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March 6th, 2018, 03:27 PM  #1 
Senior Member Joined: Jan 2017 From: Toronto Posts: 169 Thanks: 2  General Fourier Series vs Fourier Cosine/Sine series
I am currently learning the very impressive Fourier series. I am still new to this topic, but I am burning with a couple of questions... 1. Would the general form of Fourier series be enough to model any bitwise or periodic curves? Why do we need Fourier cosine and sine series? What are they good for? 2. Let's say I want to break down a repeating sound pulses into basic building blocks of sine waves and cosine waves. Generally, how should I do it? Last edited by skipjack; March 7th, 2018 at 03:57 AM. 
March 6th, 2018, 05:33 PM  #2 
Math Team Joined: Dec 2013 From: Colombia Posts: 7,236 Thanks: 2412 Math Focus: Mainly analysis and algebra 
Bitwise? Cosine and sine series are subsets of the set of Fourier series, not distinct from it. Cosine series model even period functions. Sine series model odd periodic functions. I can't recall the detail off the top of my head, but Fourier series are pointwise convergent for pretty much any integrable, periodic function. Last edited by skipjack; March 7th, 2018 at 03:58 AM. 
March 7th, 2018, 04:14 AM  #3 
Global Moderator Joined: Dec 2006 Posts: 18,719 Thanks: 1536  This article may help.

March 7th, 2018, 04:32 AM  #4 
Senior Member Joined: Oct 2009 Posts: 275 Thanks: 92  That's definitely false. Even for continuous functions we don't have pointwise convergence everywhere in general. The question of pointswise convergence is very subtle. A very very deep theorem (Carleson) does say that we can expect almost everywhere convergence to a continuous function.

March 7th, 2018, 06:35 AM  #5  
Math Team Joined: Dec 2013 From: Colombia Posts: 7,236 Thanks: 2412 Math Focus: Mainly analysis and algebra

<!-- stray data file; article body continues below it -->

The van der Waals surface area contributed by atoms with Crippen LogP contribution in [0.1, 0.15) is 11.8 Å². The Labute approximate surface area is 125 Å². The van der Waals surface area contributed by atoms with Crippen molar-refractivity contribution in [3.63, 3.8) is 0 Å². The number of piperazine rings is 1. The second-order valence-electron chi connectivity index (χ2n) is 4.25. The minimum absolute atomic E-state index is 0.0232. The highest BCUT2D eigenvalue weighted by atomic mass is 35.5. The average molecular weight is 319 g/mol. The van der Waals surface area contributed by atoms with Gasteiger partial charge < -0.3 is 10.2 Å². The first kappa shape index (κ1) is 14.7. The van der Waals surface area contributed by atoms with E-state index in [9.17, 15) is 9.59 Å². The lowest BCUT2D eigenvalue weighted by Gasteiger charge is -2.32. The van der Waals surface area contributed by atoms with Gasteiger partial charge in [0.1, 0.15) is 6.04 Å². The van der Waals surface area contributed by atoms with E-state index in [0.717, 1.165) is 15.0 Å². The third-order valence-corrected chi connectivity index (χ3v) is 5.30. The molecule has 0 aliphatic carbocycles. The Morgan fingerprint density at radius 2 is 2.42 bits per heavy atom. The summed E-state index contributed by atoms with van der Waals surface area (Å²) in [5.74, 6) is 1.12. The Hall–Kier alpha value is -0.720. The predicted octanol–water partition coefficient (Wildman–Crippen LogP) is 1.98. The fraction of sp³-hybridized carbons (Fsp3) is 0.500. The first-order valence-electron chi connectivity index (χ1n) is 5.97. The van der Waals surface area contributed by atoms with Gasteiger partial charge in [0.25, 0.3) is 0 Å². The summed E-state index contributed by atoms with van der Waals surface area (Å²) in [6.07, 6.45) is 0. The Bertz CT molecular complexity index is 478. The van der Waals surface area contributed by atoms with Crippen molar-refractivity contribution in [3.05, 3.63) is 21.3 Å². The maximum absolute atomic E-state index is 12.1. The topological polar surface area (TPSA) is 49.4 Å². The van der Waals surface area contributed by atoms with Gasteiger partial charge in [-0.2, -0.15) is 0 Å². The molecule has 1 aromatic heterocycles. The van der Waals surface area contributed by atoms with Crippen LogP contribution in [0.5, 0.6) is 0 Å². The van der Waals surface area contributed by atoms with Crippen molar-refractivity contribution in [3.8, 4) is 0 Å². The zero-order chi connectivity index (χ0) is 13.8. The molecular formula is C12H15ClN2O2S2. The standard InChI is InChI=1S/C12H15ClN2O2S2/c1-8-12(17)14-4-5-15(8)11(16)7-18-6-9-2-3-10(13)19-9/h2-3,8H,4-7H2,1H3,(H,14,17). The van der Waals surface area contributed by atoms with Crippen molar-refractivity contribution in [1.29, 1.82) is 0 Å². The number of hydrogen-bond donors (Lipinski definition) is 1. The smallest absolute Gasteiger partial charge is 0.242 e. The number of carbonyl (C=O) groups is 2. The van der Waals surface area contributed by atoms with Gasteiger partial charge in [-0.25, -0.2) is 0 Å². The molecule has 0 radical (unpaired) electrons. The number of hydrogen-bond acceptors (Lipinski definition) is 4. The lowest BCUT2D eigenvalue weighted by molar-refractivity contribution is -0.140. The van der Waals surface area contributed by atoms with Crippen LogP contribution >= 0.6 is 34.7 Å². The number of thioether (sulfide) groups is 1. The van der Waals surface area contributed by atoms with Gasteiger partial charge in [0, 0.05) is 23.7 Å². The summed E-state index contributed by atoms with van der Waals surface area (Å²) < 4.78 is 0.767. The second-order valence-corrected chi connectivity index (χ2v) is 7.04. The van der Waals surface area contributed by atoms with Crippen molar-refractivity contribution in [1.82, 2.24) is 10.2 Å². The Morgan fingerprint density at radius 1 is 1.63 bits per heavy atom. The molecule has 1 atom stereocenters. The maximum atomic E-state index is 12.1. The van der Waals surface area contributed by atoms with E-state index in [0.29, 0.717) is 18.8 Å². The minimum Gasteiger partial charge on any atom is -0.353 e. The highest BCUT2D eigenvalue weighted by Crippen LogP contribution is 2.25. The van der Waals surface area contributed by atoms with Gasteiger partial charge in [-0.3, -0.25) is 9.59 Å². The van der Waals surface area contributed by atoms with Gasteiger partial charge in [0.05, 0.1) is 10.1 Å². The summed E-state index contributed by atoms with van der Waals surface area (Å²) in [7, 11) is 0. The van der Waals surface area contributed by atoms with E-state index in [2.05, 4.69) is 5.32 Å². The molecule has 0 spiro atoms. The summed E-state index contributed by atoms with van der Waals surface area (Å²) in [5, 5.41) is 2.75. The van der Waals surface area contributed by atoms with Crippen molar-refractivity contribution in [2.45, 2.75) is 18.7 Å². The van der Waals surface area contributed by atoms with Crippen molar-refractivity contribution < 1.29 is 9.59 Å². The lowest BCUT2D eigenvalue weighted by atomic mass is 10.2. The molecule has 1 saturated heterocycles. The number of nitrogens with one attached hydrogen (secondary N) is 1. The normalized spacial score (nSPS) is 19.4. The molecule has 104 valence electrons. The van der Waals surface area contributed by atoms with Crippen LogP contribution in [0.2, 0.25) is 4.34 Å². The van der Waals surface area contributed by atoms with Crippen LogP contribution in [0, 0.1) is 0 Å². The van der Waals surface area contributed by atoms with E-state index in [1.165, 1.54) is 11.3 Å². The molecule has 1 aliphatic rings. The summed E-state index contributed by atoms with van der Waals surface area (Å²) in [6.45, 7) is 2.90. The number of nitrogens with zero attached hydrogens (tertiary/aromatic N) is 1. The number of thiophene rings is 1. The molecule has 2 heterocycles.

This is what I was referring to: Quote:
 
March 7th, 2018, 06:39 AM  #6 
Global Moderator Joined: Dec 2006 Posts: 18,719 Thanks: 1536 
Does the book define "smooth"?

March 7th, 2018, 06:45 AM  #7 
Math Team Joined: Dec 2013 From: Colombia Posts: 7,236 Thanks: 2412 Math Focus: Mainly analysis and algebra 
Yeah  that indicates a continuous derivative. But this isn't a very strict requirement given that we only need it to hold piecewise.

March 7th, 2018, 06:46 AM  #8 
Senior Member Joined: Jun 2015 From: England Posts: 766 Thanks: 223 
The sine is an odd function the cosine is an even function. You will not model an even function with a series comprising only odd functions and vice versa. So in the general case you need both, but if your target function is odd or even itself you can use just the simpler series. Note that the general function can be split into the sum of an odd function and an even function, each of which can be modelled by suitable series. 
March 7th, 2018, 08:06 AM  #9 
Senior Member Joined: Jun 2015 From: England Posts: 766 Thanks: 223  
March 7th, 2018, 01:26 PM  #10  
Senior Member Joined: Jun 2015 From: England Posts: 766 Thanks: 223  Quote:
B) Or are they real soundwaves that have been recorded in some way so you have numeric data.? If A) then yes you can use the integral formula from the link I gave. It may be necessary to perform numerical integration. If B) Then you need something like the Fast Fourier Transform or Harmonic Analysis. There are recognised set down procedures for these.  

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cosine or sine, fourier, general, series 
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